Game Plans: Not just for Football

Coming down to the final stretch of the season I look to my athletes and wonder what can I do to best prepare them for success. I see way too many techniques that are still missing and there just isn’t enough time to cover it all. I started out this season hoping I could get these guys the right tools to do well in most matches. So I decided to go through positions and decide what was essential and what was secondary. Being able to keep the match in certain parameters means you need to cover less technique. For instance rather than spending time scoring from your underhook, and defending all that can happen from theirs, only defending when people try to get one is essential. This allows for a simple highly focused gameplan. Simple game plans do three major things: allow less possibility for error, constitute less factors meaning greater focus, fewer done well equates to confidence.

The main reason for having a game plan is to eliminate distractions, divert action away from undesirable positions. A game plan is a necessity for less experienced wrestlers. For instance last summer, having some newly turned freestyle wrestlers compete in Fargo at the Junior Freestyle National Tournament. Only having two and a half months, they couldn’t learn everything thing in freestyle. To be successful they did need to learn certain things though. First, they had to be able to defend on bottom and then know enough to not give up high volume techniques. Eliminating big moves and not having to worry about getting turned on bottom allows them to win lots of matches.

This is the same for the folk-style season now. Without the time to learn and perfect everything coaches have to pick and choose. I realize you don’t have to learn how to work in an underhook or overhook. If you can stop someone from getting to it or get out of it right away then the position is of very little value to an opponent. The same goes for many other things such as a 2 on 1 and so on. Defending everyway possible is not necessary. Worse, if you spend the time trying to learn everything you can do in every position because of scarcity of time it would only serve to confuse your wrestler. This would also do another thing, spread yourself thin and make you very ineffective.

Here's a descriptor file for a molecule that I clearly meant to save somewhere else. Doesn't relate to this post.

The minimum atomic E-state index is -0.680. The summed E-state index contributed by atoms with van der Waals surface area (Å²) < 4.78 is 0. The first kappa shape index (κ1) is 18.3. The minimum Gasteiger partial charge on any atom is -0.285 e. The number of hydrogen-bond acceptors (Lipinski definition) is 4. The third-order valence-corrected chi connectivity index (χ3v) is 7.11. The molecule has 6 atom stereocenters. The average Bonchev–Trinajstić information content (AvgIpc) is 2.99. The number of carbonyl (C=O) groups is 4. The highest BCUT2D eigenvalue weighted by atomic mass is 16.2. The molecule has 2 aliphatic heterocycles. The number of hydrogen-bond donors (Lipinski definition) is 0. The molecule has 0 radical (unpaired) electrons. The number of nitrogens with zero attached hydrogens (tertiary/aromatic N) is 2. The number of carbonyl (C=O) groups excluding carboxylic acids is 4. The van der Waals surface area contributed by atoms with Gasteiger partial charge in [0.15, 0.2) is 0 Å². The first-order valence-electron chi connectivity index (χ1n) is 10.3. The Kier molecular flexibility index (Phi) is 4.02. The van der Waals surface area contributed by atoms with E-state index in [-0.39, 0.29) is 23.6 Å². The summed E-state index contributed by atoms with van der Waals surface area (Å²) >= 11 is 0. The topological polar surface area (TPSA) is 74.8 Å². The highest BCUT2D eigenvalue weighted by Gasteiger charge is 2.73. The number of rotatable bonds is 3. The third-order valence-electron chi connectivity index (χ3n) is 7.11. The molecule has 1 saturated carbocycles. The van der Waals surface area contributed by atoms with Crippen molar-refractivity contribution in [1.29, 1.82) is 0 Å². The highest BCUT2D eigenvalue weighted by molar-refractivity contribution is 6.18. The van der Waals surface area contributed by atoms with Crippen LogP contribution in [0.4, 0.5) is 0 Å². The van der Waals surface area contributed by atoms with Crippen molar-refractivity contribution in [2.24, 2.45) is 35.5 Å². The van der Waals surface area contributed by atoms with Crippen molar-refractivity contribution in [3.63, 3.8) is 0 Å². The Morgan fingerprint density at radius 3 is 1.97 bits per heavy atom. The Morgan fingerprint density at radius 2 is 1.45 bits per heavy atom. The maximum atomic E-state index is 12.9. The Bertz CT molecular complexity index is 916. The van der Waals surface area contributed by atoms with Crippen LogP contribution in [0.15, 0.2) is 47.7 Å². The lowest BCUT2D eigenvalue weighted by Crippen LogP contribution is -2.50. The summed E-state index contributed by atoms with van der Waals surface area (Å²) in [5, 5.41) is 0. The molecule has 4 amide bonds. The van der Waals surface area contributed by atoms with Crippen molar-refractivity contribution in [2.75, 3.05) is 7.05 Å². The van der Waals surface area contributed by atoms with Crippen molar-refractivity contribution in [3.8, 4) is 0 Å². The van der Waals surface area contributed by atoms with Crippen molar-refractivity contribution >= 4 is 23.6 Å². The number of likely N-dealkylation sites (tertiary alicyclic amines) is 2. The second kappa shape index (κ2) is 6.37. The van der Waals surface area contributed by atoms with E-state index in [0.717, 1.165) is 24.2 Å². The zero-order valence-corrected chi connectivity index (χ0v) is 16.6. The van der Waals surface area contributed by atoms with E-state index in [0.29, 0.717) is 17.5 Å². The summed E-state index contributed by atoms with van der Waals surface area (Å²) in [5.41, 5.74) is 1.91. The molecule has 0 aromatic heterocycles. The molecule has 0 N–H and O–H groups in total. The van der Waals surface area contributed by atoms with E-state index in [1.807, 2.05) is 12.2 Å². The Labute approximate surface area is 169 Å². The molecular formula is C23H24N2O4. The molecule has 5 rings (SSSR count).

Focusing on a few things means that your attention can remain undivided. Without worrying about what to do from an underhook, having only one defense gets you out and back to your original plan. If athletes were shown attacks from there, they may stay there and think about what they should do… Questioning and thinking on the mat is something as coaches you hope to avoid having your wrestler do. That’s the whole reason coaches are controlling outside factors and trying to relay what techniques could work. So they spend less time wondering what they should do. This goes for choosing top or bottom, calls the ref made, time on the clock, score, etc. The best coach keeps his wrestler worrying about what matters most… wrestling. Ease their mental workload and develop their game plan weeks before and go through making sure they understand each situation and can execute well.

This simple plan put together and tailored to fit each wrestler’s ability will do one last and final thing. Knowing what they are to do in most situations, which positions to avoid and which to fight for will develop their confidence. Confidence is the most dangerous thing for any wrestler to possess. You can see the wrestlers that look like nothing can go wrong for them and they wrestle that much better for it. They don’t seem to do anything extraordinary, but they look so crisp and clean and driven. It’s easy to see confidence in the eyes of a wrestler. They may not be the best wrestler technically or physically, but their belief is a great factor in having their hand raised at the end of the match.

Thinking during the match is something you don’t want your wrestlers to do. It creates hesitation and uncertainty. What this means though is things should be well thought out before one steps out on the mat. We need to take the time to develop a game plan for our wrestlers and figure out how to have them best execute. Refining should be done before big tournaments, new techniques should be strictly limited.

This is why periods of competition and growth need to be staggered. Growth requires time to gain confidence with the new technique and integrate it into one’s schema. This is why I think our competition season is outdated and needs to change, but that’s another topic in itself.

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